The creepy sparsness of the record’s artwork is matched by its sonic landscape: from the repetitive strumming of ‘Drover’ to the gentle riffs of ‘One Fine Morning’, Apocalypse steps even further away from the orchestration of Woke on a Whaleheart than did Sometimes I Wish We Were An Eagle. This tonal modesty comes despite the implicit violence of the album’s title – and, indeed, Callahan’s apocalypse seems to be a personal, incremental one rather than some world-ending cataclysm. As Ben Graham writes in a great review at The Quietus, “he appears to be using the phrase to mean a revelation or epiphany of some kind, both life-changing and extremely personal.” The gentle, brushed quality of the instrumentation, and the slight, almost ephemeral, structure of the nevertheless precision-tuned songcraft, offer a ruminative mood in which Callahan explores without map or direction but with unflagging purpose.
The record is the sound of a man finding if not home then comfort. This leaves a danger that a listener may struggle to find purchase – Callahan’s gnomic utterances at times appear to hold meaning only for him (he’s all you see in the mirror). But that searching mood offers a context in which to orient yourself, and there is a through-line here, from lost to found. Rare is it that we see Callahan depicting things changing for the better, but by the end of Apocalypse, the lightness and sweetness of ‘One Fine Morning’ – indeed, its very title – suggests that’s precisely what he has achieved. In songs such as ‘Eid Ma Clack Shaw’, Callahan has often reveled in obfuscation; yet, as he revealed in an interview with the New York Times, clearing the smog (geddit?) is at the heart of this new record: “The record is kind of, like, blind, or searching, until that point, and then the flare goes off [in 'Universal Applicant'] and the music stops for a second. And from that point on, it’s like, the music is illuminated.”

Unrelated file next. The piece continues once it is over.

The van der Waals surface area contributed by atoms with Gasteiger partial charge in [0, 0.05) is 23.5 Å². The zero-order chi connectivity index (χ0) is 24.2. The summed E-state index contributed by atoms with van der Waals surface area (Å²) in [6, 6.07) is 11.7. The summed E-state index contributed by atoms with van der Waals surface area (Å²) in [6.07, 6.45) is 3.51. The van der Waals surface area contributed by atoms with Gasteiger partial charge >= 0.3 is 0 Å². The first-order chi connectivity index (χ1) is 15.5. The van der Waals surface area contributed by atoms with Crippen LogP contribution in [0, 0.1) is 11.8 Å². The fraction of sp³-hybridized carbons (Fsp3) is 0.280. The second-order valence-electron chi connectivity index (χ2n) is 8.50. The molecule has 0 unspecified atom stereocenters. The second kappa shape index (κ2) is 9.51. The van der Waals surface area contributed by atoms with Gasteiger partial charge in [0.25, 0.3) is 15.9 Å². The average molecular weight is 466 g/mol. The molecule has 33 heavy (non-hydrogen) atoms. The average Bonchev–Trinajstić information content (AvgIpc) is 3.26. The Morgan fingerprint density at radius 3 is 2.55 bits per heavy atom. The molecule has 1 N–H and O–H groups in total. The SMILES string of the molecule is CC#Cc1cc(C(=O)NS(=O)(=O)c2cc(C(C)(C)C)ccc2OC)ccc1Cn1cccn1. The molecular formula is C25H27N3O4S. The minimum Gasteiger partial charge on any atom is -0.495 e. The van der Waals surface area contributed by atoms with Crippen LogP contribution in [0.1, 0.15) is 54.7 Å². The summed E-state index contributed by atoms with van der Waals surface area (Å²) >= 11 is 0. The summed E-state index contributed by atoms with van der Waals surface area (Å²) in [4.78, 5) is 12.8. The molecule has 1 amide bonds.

That such import is placed on so small a moment helps explain why it’s taken me so long to get to Apocalypse: I’ve wanted to give it proper attention. It rewards that with ambivalence: on ‘America!’, Callahan lists the revered country singers of yore who were also in the US armed forces, and then sings as if startled, ‘I never served my country’; he then proceeds to sing of ‘Afghanistan! / Vietnam! / Iran! / Native Americon! [sic]‘, and there’s no easy reconciliation of reverence and revulsion. “I’m standing in a field / A field of questions,” he sings over a skipping, pastoral flute on ‘Free’s'; an apocalypse does not necessarily lead to permanent resolution. It may not be quite as good as the record that proceeded it, but this one is still a keeper.
“I was a bit worried they’d suffer from second album syndrome,” said the kindly record store guy who sold me Fleet Foxes’ Helplessness Blues last week. “But it’s actually really good.” It’s true: any risk that Robert Pecknold and company would fall into rock cliché with their sophomore release have been entirely squashed by its actuality. Helplessness Blues is if anything a brighter, more consistent, more accomplished album than its forebear. If Fleet Foxes continue to filter the Beach Boys through Laurel Canyon with an unapologetic nostalgia, the songs on this record do so with such muscle and so memorably that it no longer matters.